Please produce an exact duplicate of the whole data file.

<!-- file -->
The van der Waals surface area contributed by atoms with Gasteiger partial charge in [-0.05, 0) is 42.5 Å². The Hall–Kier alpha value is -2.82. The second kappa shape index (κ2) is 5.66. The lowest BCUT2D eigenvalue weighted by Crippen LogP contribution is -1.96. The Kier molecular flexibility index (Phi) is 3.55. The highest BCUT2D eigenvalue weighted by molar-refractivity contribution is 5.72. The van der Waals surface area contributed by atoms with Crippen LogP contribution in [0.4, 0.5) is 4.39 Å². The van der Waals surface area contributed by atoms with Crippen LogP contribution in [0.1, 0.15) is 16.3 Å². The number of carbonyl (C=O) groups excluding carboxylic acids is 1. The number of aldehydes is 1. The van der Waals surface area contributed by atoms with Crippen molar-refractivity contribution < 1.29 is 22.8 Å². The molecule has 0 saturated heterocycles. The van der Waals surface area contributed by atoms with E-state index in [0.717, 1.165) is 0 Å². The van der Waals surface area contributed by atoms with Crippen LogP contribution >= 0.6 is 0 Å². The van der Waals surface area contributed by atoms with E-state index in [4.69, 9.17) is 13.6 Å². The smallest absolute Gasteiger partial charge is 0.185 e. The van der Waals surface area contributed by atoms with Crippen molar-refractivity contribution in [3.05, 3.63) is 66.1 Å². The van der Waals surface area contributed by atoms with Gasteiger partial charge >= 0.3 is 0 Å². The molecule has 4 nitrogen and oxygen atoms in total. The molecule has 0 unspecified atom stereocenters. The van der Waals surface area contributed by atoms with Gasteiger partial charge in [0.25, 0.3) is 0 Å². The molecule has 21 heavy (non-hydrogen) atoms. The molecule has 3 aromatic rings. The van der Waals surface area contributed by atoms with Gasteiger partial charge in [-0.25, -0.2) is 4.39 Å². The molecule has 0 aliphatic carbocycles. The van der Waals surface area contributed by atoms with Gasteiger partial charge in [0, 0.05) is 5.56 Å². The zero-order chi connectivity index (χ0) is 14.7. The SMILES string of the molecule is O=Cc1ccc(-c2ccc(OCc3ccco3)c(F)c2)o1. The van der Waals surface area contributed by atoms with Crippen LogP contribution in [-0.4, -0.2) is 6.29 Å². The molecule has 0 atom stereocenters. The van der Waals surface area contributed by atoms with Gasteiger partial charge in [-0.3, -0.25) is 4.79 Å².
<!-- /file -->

The van der Waals surface area contributed by atoms with Gasteiger partial charge in [-0.05, 0) is 42.5 Å². The Hall–Kier alpha value is -2.82. The second kappa shape index (κ2) is 5.66. The lowest BCUT2D eigenvalue weighted by Crippen LogP contribution is -1.96. The Kier molecular flexibility index (Phi) is 3.55. The highest BCUT2D eigenvalue weighted by molar-refractivity contribution is 5.72. The van der Waals surface area contributed by atoms with Crippen LogP contribution in [0.4, 0.5) is 4.39 Å². The van der Waals surface area contributed by atoms with Crippen LogP contribution in [0.1, 0.15) is 16.3 Å². The number of carbonyl (C=O) groups excluding carboxylic acids is 1. The number of aldehydes is 1. The van der Waals surface area contributed by atoms with Crippen molar-refractivity contribution < 1.29 is 22.8 Å². The molecule has 0 saturated heterocycles. The van der Waals surface area contributed by atoms with E-state index in [0.717, 1.165) is 0 Å². The van der Waals surface area contributed by atoms with Crippen LogP contribution >= 0.6 is 0 Å². The van der Waals surface area contributed by atoms with E-state index in [4.69, 9.17) is 13.6 Å². The smallest absolute Gasteiger partial charge is 0.185 e. The van der Waals surface area contributed by atoms with Crippen molar-refractivity contribution in [3.05, 3.63) is 66.1 Å². The van der Waals surface area contributed by atoms with Gasteiger partial charge >= 0.3 is 0 Å². The molecule has 4 nitrogen and oxygen atoms in total. The molecule has 0 unspecified atom stereocenters. The van der Waals surface area contributed by atoms with Gasteiger partial charge in [0.25, 0.3) is 0 Å². The molecule has 21 heavy (non-hydrogen) atoms. The molecule has 3 aromatic rings. The van der Waals surface area contributed by atoms with Gasteiger partial charge in [-0.25, -0.2) is 4.39 Å². The molecule has 0 aliphatic carbocycles. The van der Waals surface area contributed by atoms with Gasteiger partial charge in [0, 0.05) is 5.56 Å². The zero-order chi connectivity index (χ0) is 14.7. The SMILES string of the molecule is O=Cc1ccc(-c2ccc(OCc3ccco3)c(F)c2)o1. The van der Waals surface area contributed by atoms with Crippen LogP contribution in [-0.4, -0.2) is 6.29 Å². The molecule has 0 atom stereocenters. The van der Waals surface area contributed by atoms with Gasteiger partial charge in [-0.3, -0.25) is 4.79 Å².